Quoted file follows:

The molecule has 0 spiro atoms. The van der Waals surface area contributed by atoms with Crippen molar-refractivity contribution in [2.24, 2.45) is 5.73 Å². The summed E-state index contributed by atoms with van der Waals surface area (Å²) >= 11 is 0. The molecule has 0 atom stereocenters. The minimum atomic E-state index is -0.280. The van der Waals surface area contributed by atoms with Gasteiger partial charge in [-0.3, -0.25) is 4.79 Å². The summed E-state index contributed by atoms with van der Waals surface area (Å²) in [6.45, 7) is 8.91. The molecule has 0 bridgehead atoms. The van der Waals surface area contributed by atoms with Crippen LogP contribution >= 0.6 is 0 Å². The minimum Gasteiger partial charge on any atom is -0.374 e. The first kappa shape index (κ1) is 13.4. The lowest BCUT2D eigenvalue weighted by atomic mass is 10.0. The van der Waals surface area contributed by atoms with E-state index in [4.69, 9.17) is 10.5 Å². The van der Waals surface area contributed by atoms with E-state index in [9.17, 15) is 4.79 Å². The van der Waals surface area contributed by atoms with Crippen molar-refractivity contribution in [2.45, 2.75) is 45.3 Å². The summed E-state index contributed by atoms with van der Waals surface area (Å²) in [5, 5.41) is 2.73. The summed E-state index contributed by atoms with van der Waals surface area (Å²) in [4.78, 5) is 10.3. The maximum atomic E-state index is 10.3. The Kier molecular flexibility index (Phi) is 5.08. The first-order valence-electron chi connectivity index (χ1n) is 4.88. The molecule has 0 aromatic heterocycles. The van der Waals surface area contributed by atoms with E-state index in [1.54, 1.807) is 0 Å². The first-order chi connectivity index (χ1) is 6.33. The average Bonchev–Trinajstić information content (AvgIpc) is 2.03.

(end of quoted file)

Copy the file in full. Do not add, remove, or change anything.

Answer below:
The molecule has 0 spiro atoms. The van der Waals surface area contributed by atoms with Crippen molar-refractivity contribution in [2.24, 2.45) is 5.73 Å². The summed E-state index contributed by atoms with van der Waals surface area (Å²) >= 11 is 0. The molecule has 0 atom stereocenters. The minimum atomic E-state index is -0.280. The van der Waals surface area contributed by atoms with Gasteiger partial charge in [-0.3, -0.25) is 4.79 Å². The summed E-state index contributed by atoms with van der Waals surface area (Å²) in [6.45, 7) is 8.91. The molecule has 0 bridgehead atoms. The van der Waals surface area contributed by atoms with Crippen LogP contribution >= 0.6 is 0 Å². The minimum Gasteiger partial charge on any atom is -0.374 e. The first kappa shape index (κ1) is 13.4. The lowest BCUT2D eigenvalue weighted by atomic mass is 10.0. The van der Waals surface area contributed by atoms with E-state index in [4.69, 9.17) is 10.5 Å². The van der Waals surface area contributed by atoms with E-state index in [9.17, 15) is 4.79 Å². The van der Waals surface area contributed by atoms with Crippen molar-refractivity contribution in [2.45, 2.75) is 45.3 Å². The summed E-state index contributed by atoms with van der Waals surface area (Å²) in [5, 5.41) is 2.73. The summed E-state index contributed by atoms with van der Waals surface area (Å²) in [4.78, 5) is 10.3. The maximum atomic E-state index is 10.3. The Kier molecular flexibility index (Phi) is 5.08. The first-order valence-electron chi connectivity index (χ1n) is 4.88. The molecule has 0 aromatic heterocycles. The van der Waals surface area contributed by atoms with E-state index in [1.54, 1.807) is 0 Å². The first-order chi connectivity index (χ1) is 6.33. The average Bonchev–Trinajstić information content (AvgIpc) is 2.03.